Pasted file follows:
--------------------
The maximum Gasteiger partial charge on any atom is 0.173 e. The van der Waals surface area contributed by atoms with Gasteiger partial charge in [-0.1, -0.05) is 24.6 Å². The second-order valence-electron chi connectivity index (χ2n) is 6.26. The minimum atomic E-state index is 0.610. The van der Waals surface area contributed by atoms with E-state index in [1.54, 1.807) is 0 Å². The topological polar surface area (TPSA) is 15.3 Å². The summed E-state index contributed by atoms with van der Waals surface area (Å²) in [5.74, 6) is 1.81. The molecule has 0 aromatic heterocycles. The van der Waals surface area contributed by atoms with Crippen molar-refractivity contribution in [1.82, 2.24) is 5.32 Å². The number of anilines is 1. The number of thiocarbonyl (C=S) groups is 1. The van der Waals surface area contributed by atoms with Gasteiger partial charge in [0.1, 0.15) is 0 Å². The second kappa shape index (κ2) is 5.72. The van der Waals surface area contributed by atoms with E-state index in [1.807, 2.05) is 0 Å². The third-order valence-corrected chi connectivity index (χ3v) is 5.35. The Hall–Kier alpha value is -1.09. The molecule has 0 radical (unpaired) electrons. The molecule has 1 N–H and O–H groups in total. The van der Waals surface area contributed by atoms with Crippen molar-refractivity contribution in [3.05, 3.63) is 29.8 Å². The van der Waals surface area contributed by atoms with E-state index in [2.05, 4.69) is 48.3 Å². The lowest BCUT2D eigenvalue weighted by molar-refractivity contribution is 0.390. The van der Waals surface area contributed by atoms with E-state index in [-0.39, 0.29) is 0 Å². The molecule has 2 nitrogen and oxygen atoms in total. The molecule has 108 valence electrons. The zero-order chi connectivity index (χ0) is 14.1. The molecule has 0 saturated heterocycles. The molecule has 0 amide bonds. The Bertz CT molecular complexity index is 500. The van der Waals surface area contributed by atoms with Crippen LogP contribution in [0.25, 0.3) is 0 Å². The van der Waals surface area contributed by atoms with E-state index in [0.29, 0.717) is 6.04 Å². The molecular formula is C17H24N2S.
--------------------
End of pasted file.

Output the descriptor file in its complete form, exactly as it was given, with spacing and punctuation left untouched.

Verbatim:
The maximum Gasteiger partial charge on any atom is 0.173 e. The van der Waals surface area contributed by atoms with Gasteiger partial charge in [-0.1, -0.05) is 24.6 Å². The second-order valence-electron chi connectivity index (χ2n) is 6.26. The minimum atomic E-state index is 0.610. The van der Waals surface area contributed by atoms with E-state index in [1.54, 1.807) is 0 Å². The topological polar surface area (TPSA) is 15.3 Å². The summed E-state index contributed by atoms with van der Waals surface area (Å²) in [5.74, 6) is 1.81. The molecule has 0 aromatic heterocycles. The van der Waals surface area contributed by atoms with Crippen molar-refractivity contribution in [1.82, 2.24) is 5.32 Å². The number of anilines is 1. The number of thiocarbonyl (C=S) groups is 1. The van der Waals surface area contributed by atoms with Gasteiger partial charge in [0.1, 0.15) is 0 Å². The second kappa shape index (κ2) is 5.72. The van der Waals surface area contributed by atoms with E-state index in [1.807, 2.05) is 0 Å². The third-order valence-corrected chi connectivity index (χ3v) is 5.35. The Hall–Kier alpha value is -1.09. The molecule has 0 radical (unpaired) electrons. The molecule has 1 N–H and O–H groups in total. The van der Waals surface area contributed by atoms with Crippen molar-refractivity contribution in [3.05, 3.63) is 29.8 Å². The van der Waals surface area contributed by atoms with E-state index in [2.05, 4.69) is 48.3 Å². The lowest BCUT2D eigenvalue weighted by molar-refractivity contribution is 0.390. The van der Waals surface area contributed by atoms with E-state index in [-0.39, 0.29) is 0 Å². The molecule has 2 nitrogen and oxygen atoms in total. The molecule has 108 valence electrons. The zero-order chi connectivity index (χ0) is 14.1. The molecule has 0 saturated heterocycles. The molecule has 0 amide bonds. The Bertz CT molecular complexity index is 500. The van der Waals surface area contributed by atoms with Crippen LogP contribution in [0.25, 0.3) is 0 Å². The van der Waals surface area contributed by atoms with E-state index in [0.29, 0.717) is 6.04 Å². The molecular formula is C17H24N2S.